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Intel and Asus Partner To Build The Perfect Laptops

Taming Crowdsourcing to produce the perfect laptops is a great way to generate out-of-the-box ideas; but it remains a mystery why other laptop makers (like Asus) don't adopt desirable features from Apple's Macbooks

Intel and Asus have launched a new website called Wepc.com which aims at delivering the "world first community-designed PCs" and getting people (and potential buyers) to share their ideas and get enthused about something as unexciting as laptop design.

Users will be encouraged to register and design their dream boxes, either a mere notebook, a netbook or a gaming laptop. The site is equiped with a virtual whiteboard as well as a fully-fledged questionnaire which help you spell out exactly what kind of laptop you want to create.

Obviously, others before have tried (and mastered) the idea of crowdsourcing. Dell has had some great success with Ideastorm whereas Salesforce has introduced Ideaexchange which has gathered nearly 9000 ideas.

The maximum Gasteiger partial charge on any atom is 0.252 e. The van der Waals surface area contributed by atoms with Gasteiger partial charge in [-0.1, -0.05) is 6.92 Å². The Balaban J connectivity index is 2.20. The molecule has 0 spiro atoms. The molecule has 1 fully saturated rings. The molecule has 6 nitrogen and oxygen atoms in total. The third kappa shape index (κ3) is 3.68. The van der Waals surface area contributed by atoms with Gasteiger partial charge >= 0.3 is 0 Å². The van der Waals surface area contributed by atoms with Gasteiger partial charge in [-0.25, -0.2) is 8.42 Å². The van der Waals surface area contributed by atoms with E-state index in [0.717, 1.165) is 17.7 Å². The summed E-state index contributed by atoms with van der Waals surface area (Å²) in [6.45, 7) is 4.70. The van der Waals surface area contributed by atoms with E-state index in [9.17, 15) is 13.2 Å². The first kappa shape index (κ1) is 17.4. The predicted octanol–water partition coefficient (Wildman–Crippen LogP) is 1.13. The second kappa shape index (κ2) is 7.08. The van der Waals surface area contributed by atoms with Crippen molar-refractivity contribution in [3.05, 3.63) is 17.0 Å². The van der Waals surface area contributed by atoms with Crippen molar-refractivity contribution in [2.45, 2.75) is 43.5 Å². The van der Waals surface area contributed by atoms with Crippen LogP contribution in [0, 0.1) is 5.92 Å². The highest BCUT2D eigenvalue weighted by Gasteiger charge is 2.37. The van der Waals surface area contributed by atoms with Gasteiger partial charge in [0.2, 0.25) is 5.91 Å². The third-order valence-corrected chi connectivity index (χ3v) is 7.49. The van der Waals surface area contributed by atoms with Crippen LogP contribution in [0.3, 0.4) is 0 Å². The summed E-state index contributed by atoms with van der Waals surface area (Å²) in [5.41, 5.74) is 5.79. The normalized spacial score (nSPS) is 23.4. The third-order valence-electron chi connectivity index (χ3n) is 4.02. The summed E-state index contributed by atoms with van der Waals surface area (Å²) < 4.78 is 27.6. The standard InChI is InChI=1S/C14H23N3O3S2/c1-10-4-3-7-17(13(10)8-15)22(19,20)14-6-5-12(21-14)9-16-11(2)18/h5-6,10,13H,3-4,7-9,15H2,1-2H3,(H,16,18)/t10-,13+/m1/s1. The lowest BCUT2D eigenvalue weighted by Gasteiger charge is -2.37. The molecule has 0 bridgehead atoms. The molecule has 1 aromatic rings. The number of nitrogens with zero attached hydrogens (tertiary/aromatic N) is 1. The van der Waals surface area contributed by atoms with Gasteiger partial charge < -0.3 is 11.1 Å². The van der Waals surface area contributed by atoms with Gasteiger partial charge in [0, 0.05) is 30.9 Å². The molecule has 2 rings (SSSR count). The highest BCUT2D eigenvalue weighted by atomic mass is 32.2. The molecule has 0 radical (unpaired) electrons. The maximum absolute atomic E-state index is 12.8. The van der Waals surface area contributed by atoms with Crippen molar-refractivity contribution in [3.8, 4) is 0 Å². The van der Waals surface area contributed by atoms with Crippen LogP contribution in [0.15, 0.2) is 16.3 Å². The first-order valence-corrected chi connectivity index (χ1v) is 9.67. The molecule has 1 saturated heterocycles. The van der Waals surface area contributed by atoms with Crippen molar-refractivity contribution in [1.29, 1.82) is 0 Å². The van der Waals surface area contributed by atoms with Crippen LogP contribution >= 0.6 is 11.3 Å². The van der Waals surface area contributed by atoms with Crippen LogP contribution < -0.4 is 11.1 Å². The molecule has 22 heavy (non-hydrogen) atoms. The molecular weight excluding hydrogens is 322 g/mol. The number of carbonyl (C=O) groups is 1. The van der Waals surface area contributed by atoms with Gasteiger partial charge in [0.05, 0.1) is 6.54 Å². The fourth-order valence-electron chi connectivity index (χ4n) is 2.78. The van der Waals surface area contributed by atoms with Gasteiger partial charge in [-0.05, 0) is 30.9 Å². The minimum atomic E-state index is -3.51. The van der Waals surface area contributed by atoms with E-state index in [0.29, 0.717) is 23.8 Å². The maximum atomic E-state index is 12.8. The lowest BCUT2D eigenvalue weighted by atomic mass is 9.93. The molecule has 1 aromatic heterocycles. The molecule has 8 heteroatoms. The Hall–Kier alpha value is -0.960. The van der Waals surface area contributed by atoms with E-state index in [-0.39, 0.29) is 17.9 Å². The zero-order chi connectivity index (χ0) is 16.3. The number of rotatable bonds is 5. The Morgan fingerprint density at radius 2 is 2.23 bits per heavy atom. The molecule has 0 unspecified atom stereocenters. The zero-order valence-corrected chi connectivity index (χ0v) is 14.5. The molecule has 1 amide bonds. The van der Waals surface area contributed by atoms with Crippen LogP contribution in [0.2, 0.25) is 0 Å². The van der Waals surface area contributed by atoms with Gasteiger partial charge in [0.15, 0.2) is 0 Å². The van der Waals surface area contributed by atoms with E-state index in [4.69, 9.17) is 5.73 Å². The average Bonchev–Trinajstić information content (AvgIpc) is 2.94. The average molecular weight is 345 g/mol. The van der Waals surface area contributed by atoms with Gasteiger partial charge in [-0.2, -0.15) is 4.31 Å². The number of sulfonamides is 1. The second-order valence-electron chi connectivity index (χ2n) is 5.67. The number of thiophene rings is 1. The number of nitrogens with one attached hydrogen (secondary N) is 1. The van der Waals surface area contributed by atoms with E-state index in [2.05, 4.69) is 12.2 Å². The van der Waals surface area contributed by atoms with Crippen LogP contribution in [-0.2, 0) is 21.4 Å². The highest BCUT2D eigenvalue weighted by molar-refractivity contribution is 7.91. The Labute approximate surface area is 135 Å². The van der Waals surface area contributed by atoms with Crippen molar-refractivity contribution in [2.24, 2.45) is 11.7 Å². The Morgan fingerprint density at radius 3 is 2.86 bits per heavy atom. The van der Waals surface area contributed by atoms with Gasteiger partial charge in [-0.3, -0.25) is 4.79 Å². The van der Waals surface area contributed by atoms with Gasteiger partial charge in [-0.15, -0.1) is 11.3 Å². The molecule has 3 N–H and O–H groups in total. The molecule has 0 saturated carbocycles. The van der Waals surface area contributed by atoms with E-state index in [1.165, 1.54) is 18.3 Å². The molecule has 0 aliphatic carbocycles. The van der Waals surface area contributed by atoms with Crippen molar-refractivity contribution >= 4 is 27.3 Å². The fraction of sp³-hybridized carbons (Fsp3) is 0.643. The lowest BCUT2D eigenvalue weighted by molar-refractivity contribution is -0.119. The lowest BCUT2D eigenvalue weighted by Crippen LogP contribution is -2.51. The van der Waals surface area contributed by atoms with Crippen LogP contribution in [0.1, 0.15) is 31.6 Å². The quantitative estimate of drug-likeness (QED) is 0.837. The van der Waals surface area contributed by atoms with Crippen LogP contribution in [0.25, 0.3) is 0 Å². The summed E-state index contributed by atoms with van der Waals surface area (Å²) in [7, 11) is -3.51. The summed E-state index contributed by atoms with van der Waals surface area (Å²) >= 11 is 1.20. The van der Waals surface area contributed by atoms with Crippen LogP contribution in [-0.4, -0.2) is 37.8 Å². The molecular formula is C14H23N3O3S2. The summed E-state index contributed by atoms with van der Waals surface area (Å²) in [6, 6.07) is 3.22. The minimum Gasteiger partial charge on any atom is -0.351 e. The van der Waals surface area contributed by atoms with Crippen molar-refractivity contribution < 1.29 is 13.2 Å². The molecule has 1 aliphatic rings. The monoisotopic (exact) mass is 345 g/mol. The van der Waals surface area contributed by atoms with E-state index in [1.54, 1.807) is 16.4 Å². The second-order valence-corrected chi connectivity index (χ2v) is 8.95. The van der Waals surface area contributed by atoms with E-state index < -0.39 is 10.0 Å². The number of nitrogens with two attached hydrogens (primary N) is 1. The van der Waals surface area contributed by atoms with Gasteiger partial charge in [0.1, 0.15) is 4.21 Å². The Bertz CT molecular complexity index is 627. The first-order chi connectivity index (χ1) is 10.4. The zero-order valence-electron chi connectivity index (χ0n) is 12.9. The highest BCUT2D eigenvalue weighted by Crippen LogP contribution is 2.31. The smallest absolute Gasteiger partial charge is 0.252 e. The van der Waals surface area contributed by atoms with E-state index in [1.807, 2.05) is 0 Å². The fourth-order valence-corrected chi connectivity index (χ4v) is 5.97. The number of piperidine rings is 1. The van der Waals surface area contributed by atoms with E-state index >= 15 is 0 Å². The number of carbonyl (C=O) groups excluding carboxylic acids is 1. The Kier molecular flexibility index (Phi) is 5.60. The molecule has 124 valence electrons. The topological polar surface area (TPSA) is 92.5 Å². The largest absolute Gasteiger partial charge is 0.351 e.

No set date has been put forward for the release of any laptop which will include ideas from this giant brainstorming. Neither do we know whether Asus and Intel will give pout any prizes for the most popular ideas.

As of today, the most popular laptops include the extensible gaming laptop, a 16-core monster, the Newspaper PC and the Urban Warrior Edition of the EEE PC.

Find out more at www.wepc.com (opens in new tab)

Désiré Athow
Contributor

Désiré has been musing and writing about technology during a career spanning four decades. He dabbled in website building and web hosting when DHTML and frames were en vogue and started writing about the impact of technology on society just before the start of the Y2K hysteria at the turn of the last millennium. Following an eight-year stint at ITProPortal.com where he discovered the joys of global tech-fests, Désiré now heads up TechRadar Pro. Previously he was a freelance technology journalist at Incisive Media, Breakthrough Publishing and Vnunet, and Business Magazine. He also launched and hosted the first Tech Radio Show on Radio Plus.